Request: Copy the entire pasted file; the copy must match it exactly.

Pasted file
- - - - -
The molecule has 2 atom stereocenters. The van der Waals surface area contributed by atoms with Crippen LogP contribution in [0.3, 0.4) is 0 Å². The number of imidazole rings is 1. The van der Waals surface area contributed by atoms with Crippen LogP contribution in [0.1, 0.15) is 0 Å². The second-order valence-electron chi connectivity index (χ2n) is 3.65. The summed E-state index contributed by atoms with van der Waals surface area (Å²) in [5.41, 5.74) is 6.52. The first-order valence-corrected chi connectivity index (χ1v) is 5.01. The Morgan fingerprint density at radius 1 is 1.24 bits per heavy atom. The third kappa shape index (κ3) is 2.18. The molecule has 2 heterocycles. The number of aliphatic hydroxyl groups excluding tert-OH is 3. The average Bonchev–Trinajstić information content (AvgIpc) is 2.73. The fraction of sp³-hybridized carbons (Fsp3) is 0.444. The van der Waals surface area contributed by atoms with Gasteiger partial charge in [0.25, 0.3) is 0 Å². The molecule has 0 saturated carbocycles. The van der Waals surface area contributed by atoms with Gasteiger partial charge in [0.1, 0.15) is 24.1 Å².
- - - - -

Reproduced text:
The molecule has 2 atom stereocenters. The van der Waals surface area contributed by atoms with Crippen LogP contribution in [0.3, 0.4) is 0 Å². The number of imidazole rings is 1. The van der Waals surface area contributed by atoms with Crippen LogP contribution in [0.1, 0.15) is 0 Å². The second-order valence-electron chi connectivity index (χ2n) is 3.65. The summed E-state index contributed by atoms with van der Waals surface area (Å²) in [5.41, 5.74) is 6.52. The first-order valence-corrected chi connectivity index (χ1v) is 5.01. The Morgan fingerprint density at radius 1 is 1.24 bits per heavy atom. The third kappa shape index (κ3) is 2.18. The molecule has 2 heterocycles. The number of aliphatic hydroxyl groups excluding tert-OH is 3. The average Bonchev–Trinajstić information content (AvgIpc) is 2.73. The fraction of sp³-hybridized carbons (Fsp3) is 0.444. The van der Waals surface area contributed by atoms with Gasteiger partial charge in [0.25, 0.3) is 0 Å². The molecule has 0 saturated carbocycles. The van der Waals surface area contributed by atoms with Gasteiger partial charge in [0.1, 0.15) is 24.1 Å².